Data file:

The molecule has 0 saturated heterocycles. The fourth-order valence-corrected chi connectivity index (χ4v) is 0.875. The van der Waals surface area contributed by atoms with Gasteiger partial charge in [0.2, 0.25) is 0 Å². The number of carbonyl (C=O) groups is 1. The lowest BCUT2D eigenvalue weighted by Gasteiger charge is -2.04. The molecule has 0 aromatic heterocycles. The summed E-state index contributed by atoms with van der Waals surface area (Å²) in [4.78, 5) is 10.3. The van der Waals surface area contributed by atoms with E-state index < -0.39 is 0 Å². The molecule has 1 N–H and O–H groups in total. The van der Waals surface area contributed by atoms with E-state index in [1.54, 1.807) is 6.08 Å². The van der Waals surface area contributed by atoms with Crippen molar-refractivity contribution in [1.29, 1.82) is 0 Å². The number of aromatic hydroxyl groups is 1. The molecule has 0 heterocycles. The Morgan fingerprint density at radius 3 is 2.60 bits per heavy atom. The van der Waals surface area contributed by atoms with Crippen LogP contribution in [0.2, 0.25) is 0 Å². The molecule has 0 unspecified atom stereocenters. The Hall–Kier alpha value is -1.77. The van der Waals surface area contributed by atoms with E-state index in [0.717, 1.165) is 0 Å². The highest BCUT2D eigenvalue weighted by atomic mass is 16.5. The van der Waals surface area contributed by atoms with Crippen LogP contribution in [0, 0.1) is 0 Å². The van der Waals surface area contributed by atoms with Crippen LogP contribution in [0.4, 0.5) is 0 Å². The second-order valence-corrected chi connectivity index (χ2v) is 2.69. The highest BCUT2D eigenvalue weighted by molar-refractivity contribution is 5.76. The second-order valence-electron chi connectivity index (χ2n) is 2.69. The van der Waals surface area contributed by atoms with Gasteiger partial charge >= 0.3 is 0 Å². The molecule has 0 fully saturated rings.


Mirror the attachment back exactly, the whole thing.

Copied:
The molecule has 0 saturated heterocycles. The fourth-order valence-corrected chi connectivity index (χ4v) is 0.875. The van der Waals surface area contributed by atoms with Gasteiger partial charge in [0.2, 0.25) is 0 Å². The number of carbonyl (C=O) groups is 1. The lowest BCUT2D eigenvalue weighted by Gasteiger charge is -2.04. The molecule has 0 aromatic heterocycles. The summed E-state index contributed by atoms with van der Waals surface area (Å²) in [4.78, 5) is 10.3. The van der Waals surface area contributed by atoms with E-state index < -0.39 is 0 Å². The molecule has 1 N–H and O–H groups in total. The van der Waals surface area contributed by atoms with E-state index in [1.54, 1.807) is 6.08 Å². The van der Waals surface area contributed by atoms with Crippen molar-refractivity contribution in [1.29, 1.82) is 0 Å². The number of aromatic hydroxyl groups is 1. The molecule has 0 heterocycles. The Morgan fingerprint density at radius 3 is 2.60 bits per heavy atom. The van der Waals surface area contributed by atoms with Crippen LogP contribution in [0.2, 0.25) is 0 Å². The molecule has 0 unspecified atom stereocenters. The Hall–Kier alpha value is -1.77. The van der Waals surface area contributed by atoms with E-state index in [0.717, 1.165) is 0 Å². The highest BCUT2D eigenvalue weighted by atomic mass is 16.5. The van der Waals surface area contributed by atoms with Crippen LogP contribution in [0, 0.1) is 0 Å². The van der Waals surface area contributed by atoms with Crippen LogP contribution in [0.4, 0.5) is 0 Å². The second-order valence-corrected chi connectivity index (χ2v) is 2.69. The highest BCUT2D eigenvalue weighted by molar-refractivity contribution is 5.76. The second-order valence-electron chi connectivity index (χ2n) is 2.69. The van der Waals surface area contributed by atoms with Gasteiger partial charge >= 0.3 is 0 Å². The molecule has 0 fully saturated rings.